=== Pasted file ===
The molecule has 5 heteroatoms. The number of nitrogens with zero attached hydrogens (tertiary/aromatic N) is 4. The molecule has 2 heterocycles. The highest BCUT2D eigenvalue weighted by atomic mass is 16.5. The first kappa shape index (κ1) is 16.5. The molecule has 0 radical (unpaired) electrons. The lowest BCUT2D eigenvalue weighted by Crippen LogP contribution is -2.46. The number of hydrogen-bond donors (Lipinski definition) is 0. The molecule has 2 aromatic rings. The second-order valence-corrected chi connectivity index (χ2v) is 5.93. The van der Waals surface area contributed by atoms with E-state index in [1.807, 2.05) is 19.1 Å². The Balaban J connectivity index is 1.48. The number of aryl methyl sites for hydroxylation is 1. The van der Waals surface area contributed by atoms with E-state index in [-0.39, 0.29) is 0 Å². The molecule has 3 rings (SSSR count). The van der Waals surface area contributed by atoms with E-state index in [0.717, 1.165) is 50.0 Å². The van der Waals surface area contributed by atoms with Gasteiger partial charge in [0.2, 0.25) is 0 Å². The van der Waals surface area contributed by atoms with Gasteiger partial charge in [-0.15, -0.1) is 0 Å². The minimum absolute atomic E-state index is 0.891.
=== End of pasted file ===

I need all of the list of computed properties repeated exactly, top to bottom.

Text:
The molecule has 5 heteroatoms. The number of nitrogens with zero attached hydrogens (tertiary/aromatic N) is 4. The molecule has 2 heterocycles. The highest BCUT2D eigenvalue weighted by atomic mass is 16.5. The first kappa shape index (κ1) is 16.5. The molecule has 0 radical (unpaired) electrons. The lowest BCUT2D eigenvalue weighted by Crippen LogP contribution is -2.46. The number of hydrogen-bond donors (Lipinski definition) is 0. The molecule has 2 aromatic rings. The second-order valence-corrected chi connectivity index (χ2v) is 5.93. The van der Waals surface area contributed by atoms with E-state index in [1.807, 2.05) is 19.1 Å². The Balaban J connectivity index is 1.48. The number of aryl methyl sites for hydroxylation is 1. The van der Waals surface area contributed by atoms with E-state index in [-0.39, 0.29) is 0 Å². The molecule has 3 rings (SSSR count). The van der Waals surface area contributed by atoms with E-state index in [0.717, 1.165) is 50.0 Å². The van der Waals surface area contributed by atoms with Gasteiger partial charge in [0.2, 0.25) is 0 Å². The van der Waals surface area contributed by atoms with Gasteiger partial charge in [-0.15, -0.1) is 0 Å². The minimum absolute atomic E-state index is 0.891.